I have been working for justice in Cambodia since before the Extraordinary Chambers in the Courts of Cambodia (ECCC) was created, and a lot has happened in the courtroom and in Cambodian society in that time. But on a recent trip to Phnom Penh, I was struck by a profound sense of unease: for as much progress as the court has made, its shortcomings and weaknesses continue to hamper its effectiveness—and increasingly, people are noticing.
Two pressing issues currently illustrate the court’s weaknesses: the boycott of Case 002 by defense counsel, and the failure to bring suspects to court in Cases 003 and 004. These situations feed the growing sense of cynicism and hopelessness about the court expressed by many Cambodians I spoke with. Later this year the Justice Initiative will publish a comprehensive report on the impact of the ECCC in Cambodia, including an examination of how everyday Cambodians feel about the court. But for now, it is essential that the court—and those who care about its success—address these two critical issues.
Defense Counsel Refuse Court Orders in Case 002
Defense lawyers for Khieu Samphan first walked out of court on October 17, 2014, saying that, at the request of their client, they would not participate in the second phase of the Case 002 trial (known as 002/02) until they completed their appeal brief for the first phase (known as 002/01). The lawyers claimed they could not simultaneously participate in the 002/02 trial and prepare the appeal brief for 002/01. They chose to prepare the appeal brief and refused a direct court order to appear at the 002/02 trial proceedings. That refusal has now dragged on for months, making the court seem increasingly impotent.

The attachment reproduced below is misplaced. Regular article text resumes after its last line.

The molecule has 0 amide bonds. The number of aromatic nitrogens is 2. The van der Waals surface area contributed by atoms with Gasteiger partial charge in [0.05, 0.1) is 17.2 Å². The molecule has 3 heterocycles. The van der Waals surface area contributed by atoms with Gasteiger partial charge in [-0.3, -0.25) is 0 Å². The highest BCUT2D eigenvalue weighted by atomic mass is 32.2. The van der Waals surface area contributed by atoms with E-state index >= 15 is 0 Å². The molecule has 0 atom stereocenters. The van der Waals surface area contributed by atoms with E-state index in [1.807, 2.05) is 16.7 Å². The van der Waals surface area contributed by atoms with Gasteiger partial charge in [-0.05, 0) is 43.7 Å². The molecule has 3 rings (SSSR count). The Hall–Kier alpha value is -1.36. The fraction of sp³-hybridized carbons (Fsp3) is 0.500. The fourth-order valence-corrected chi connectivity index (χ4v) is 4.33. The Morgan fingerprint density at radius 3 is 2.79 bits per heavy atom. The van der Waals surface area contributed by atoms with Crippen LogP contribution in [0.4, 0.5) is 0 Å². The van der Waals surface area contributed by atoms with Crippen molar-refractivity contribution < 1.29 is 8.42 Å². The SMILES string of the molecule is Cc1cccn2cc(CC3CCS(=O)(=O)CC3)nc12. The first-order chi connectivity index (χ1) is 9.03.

The ongoing standoff demonstrates that the court lacks adequate tools to hold defense counsel accountable for compliance with legitimate court orders. After threatening sanctions, including removing defense counsel, the Trial Chamber determined that removing the defense team would actually cause even more delay and jeopardize the fair trial rights of all parties. Instead, the chamber postponed further hearings until January 8, 2015 and ordered the appointment of “stand-by” counsel who can step in on behalf of Khieu Samphan in the event his current lawyers renew their boycott. The chamber found that the lawyers’ conduct amounted to obstruction of the proceedings and referred the matter to the home bar association of each counsel.